Our Tree Begins – Yggdrasil the Hymer Gets Painted
On Monday 26th August Yggdrasil the Hymer motorhome woke up in a lay-by off the A21 to Hastings. (50.992884, 0.478419) It was a decent overnight spot, with a path over the fields, and easy walking access to the little village of Robertsbridge.
I would have loved to explore, but there were two things stopping me this morning.
The first was my cold, which had not been improving any during the night. Unless waking up convinced someone had beaten me all over with a club while I slept is improving. Not to mention the evil goblins who had sandpapered my throat raw, and replaced all my leg muscles with runny jelly.
All those things apart though I practically leapt from the bed in a flurry of eager enthusiasm. Because the second reason for not exploring, was the reason we were in this lay-by in the first place. It was quite handy for the workshop of graffiti artist extrordinaire Luke Brabants. And today was the day that Iggy the Hymer, finally, got painted.
We’d mostly spent the day before lazing around in Ely trying to stay cool in the 32 degrees of heat. I had absolutely no desire to try and fight our way round the M25 on a bank holiday weekend. There was almost bound to be big hold ups and Marley would melt if we got stuck on the motorway in these temperatures.
So instead we commando dived our way to the park, then the river. Dodging from one pool of shade to the next. Stopping only for dog water dishes outside shops and ice cream. There’s always room for ice cream on a hot August Sunday, lazing by the river in Cambridgeshire.
At eight, as the day quietened, we said goodbye to pretty Ely and trundled off for an effortless , and cooler, night drive down to East Sussex.
The forecast had promised today would be a couple of degrees cooler, but I think they might have underestimated a bit. It definitely didn’t feel cooler as we pulled up at Luke’s place and stood in the blistering ten a.m. sun discussing the job ahead.
Luke had very kindly agreed to let me film and take photos while he was working. But he had a lot of preparation work to do before the painting began. His workshop is in a gorgeous rural location, with lots of nice walks, and a pretty village just two miles away. And with a few helpful hints about where to visit he expertly packed us off out of his way so he could get on with it.
So with promises that Luke would let us know when the good stuff was going to start off we set down to the village. It was a beautiful walk, and most of it had decent amounts of shade. But we did seem to keep having conversations about deserts for some reason. That famous scene in Beau Geste where they are all buried up to their necks in the sand kept swimming, like a mirage, before my burning eyes.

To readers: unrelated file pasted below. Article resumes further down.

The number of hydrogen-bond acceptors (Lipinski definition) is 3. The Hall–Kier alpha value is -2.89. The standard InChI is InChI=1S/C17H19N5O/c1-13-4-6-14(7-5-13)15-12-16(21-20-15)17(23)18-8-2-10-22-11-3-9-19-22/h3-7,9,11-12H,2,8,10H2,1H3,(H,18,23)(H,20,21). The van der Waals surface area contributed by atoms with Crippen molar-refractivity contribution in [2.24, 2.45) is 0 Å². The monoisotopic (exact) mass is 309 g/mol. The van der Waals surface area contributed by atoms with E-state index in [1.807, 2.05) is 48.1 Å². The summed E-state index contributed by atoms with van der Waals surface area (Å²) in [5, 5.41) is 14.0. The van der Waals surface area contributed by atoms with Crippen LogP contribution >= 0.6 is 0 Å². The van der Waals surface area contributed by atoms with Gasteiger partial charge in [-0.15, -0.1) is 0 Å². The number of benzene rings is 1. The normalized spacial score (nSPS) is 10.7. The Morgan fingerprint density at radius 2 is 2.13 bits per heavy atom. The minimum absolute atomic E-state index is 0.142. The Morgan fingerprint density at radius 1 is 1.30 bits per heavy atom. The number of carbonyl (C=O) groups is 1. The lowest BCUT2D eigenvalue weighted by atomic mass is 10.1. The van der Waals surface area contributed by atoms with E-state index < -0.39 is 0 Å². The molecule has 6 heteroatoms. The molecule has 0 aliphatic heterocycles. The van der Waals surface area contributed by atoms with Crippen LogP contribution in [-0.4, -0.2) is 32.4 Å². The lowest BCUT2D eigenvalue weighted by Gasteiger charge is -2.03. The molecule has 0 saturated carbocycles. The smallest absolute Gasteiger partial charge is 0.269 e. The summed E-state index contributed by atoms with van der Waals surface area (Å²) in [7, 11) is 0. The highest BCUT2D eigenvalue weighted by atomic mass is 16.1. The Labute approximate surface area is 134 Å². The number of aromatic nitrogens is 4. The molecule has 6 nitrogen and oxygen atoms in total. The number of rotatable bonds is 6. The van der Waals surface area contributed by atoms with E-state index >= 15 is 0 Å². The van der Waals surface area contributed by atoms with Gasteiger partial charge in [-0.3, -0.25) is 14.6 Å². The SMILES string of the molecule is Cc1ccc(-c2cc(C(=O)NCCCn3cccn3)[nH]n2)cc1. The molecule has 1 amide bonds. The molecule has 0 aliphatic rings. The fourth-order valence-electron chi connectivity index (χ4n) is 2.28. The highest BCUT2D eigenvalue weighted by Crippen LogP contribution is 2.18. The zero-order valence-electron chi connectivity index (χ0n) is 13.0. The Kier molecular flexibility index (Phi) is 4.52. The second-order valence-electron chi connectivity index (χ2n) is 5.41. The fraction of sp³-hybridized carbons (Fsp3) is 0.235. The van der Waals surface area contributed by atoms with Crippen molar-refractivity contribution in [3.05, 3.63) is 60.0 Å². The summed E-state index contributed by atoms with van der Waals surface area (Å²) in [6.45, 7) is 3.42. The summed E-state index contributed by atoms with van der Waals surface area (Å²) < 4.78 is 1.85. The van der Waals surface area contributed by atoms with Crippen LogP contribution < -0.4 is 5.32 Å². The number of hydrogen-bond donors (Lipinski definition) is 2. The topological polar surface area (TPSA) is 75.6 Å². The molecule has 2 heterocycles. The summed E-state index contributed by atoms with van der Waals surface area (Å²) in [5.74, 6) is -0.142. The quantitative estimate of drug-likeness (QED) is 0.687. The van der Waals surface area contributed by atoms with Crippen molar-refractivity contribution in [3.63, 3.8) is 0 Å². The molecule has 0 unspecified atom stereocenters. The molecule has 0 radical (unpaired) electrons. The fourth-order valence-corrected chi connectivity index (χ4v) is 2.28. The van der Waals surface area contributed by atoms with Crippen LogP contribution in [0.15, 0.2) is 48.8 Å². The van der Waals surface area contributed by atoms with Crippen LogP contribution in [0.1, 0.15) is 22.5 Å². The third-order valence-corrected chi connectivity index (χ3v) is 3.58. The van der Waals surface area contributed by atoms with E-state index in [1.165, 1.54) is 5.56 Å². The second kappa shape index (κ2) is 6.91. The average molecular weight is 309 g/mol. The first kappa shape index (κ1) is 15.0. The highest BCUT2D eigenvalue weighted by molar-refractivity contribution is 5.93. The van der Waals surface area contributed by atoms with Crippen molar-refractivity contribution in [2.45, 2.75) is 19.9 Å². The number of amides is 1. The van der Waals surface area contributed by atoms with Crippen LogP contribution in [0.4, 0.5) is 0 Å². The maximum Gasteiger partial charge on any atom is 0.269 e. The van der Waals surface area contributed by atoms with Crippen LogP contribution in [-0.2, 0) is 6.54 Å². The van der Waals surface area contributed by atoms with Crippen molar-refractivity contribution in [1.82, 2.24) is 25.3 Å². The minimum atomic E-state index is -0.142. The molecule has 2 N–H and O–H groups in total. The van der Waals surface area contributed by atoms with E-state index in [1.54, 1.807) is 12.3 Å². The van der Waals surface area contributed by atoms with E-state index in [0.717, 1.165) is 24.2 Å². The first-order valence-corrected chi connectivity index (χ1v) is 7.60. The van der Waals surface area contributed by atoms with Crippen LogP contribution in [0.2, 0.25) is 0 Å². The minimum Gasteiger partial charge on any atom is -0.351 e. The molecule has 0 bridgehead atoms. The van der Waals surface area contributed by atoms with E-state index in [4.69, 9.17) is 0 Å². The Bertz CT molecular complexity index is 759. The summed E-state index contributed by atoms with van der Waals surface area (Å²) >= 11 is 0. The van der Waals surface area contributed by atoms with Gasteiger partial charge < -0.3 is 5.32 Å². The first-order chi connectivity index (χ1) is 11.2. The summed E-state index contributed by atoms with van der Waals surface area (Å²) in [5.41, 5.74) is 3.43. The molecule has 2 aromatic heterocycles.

Maybe it was just my cold that made it feel like such an epic adventure. Or the sound of Marley panting like a steam train beside me. Or, maybe, it was just really, darn hot!
But there were blackberries galore, and beautiful views, and shade. And at the end of half an hour or so a delightful little village, and sitting under a huge tree with an early lunch from the little post office.
All in all a much better way to spend the morning than baking to death at Luke’s workshop while he did “all the boring stuff”
With a head’s up that he was grabbing a quick lunch then good to go we took Marley for a splash in the lake and headed back over.
This was it. Three years after I first designed my Tree of Life. Since I first had my idea for the Our Tree – Pictorial Diary project. I had found the artist I was looking for. And Yggdrasil was getting Inked!
Luke had prepared a mask for painting by drawing our design freehand on a prepared surface. He then painstakingly cut out the shape of the design. Now, with the rest of the van safely covered, he would begin to paint.
For Luke this took the rest of the day – and honestly, I can’t believe he can create such beautiful work so quickly – but you can see the whole thing happen before your eyes in our time-lapse video. Such a privilege to have the opportunity to watch an artist at work like this.
The Travel Malarkey “Our Tree” project. Fi made a tree of life logo for our van Yggdrasil (The Norse Tree of Life) and in this video graffiti artist Luke Brabants, paints it onto the van.
And so it was done. Three long years of waiting, and the “Our Tree” project was finally begun. As I looked at the beautiful painting it was hard to know how Luke’s interpretation of my design had so perfectly mirrored my feeling of how this would all look. It was, absolutely, perfect.
Now three people had worked on this communal Tree of Life. Myself, with the original concept and design. Friend and Graphic Designer Andy Damiani, who tidied it all up and made it print and internet ready for me.
And now Luke. Street art for the streets. Grafitti in action as we take Yggdrasil on the road and invite the people we connect with to add to our tree of life. Our Tree. Their Tree. Everybody’s Tree.
Now if we can just try and not scratch it as we go find some place to sleep tonight. It sure has been a long day.